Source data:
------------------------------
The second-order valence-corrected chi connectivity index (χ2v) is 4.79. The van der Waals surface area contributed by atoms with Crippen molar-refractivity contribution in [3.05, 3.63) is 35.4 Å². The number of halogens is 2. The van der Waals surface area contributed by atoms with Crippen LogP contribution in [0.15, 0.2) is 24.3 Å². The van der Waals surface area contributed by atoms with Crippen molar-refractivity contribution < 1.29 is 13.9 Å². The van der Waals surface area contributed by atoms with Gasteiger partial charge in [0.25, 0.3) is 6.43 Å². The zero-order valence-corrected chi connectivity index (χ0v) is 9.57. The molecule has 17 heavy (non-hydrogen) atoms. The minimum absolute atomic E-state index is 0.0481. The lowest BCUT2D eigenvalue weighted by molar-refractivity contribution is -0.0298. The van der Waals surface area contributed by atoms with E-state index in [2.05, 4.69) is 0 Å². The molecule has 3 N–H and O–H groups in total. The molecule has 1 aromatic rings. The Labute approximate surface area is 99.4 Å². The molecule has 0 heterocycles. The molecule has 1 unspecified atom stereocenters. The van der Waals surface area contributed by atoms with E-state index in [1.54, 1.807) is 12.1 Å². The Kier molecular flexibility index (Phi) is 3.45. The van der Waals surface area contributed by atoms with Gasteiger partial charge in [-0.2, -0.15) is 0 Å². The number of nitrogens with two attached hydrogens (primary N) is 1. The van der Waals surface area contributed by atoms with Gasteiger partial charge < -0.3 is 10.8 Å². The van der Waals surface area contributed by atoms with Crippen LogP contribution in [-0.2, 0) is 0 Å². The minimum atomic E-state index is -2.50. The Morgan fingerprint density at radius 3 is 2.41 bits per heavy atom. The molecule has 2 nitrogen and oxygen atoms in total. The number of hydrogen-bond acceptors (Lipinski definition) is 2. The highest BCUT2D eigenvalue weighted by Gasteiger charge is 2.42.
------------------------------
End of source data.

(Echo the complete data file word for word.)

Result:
The second-order valence-corrected chi connectivity index (χ2v) is 4.79. The van der Waals surface area contributed by atoms with Crippen molar-refractivity contribution in [3.05, 3.63) is 35.4 Å². The number of halogens is 2. The van der Waals surface area contributed by atoms with Crippen LogP contribution in [0.15, 0.2) is 24.3 Å². The van der Waals surface area contributed by atoms with Crippen molar-refractivity contribution < 1.29 is 13.9 Å². The van der Waals surface area contributed by atoms with Gasteiger partial charge in [0.25, 0.3) is 6.43 Å². The zero-order valence-corrected chi connectivity index (χ0v) is 9.57. The molecule has 17 heavy (non-hydrogen) atoms. The minimum absolute atomic E-state index is 0.0481. The lowest BCUT2D eigenvalue weighted by molar-refractivity contribution is -0.0298. The van der Waals surface area contributed by atoms with E-state index in [2.05, 4.69) is 0 Å². The molecule has 3 N–H and O–H groups in total. The molecule has 1 aromatic rings. The Labute approximate surface area is 99.4 Å². The molecule has 0 heterocycles. The molecule has 1 unspecified atom stereocenters. The van der Waals surface area contributed by atoms with E-state index in [1.54, 1.807) is 12.1 Å². The Kier molecular flexibility index (Phi) is 3.45. The van der Waals surface area contributed by atoms with Gasteiger partial charge in [-0.2, -0.15) is 0 Å². The number of nitrogens with two attached hydrogens (primary N) is 1. The van der Waals surface area contributed by atoms with Gasteiger partial charge < -0.3 is 10.8 Å². The van der Waals surface area contributed by atoms with Crippen LogP contribution in [-0.2, 0) is 0 Å². The minimum atomic E-state index is -2.50. The Morgan fingerprint density at radius 3 is 2.41 bits per heavy atom. The molecule has 2 nitrogen and oxygen atoms in total. The number of hydrogen-bond acceptors (Lipinski definition) is 2. The highest BCUT2D eigenvalue weighted by Gasteiger charge is 2.42.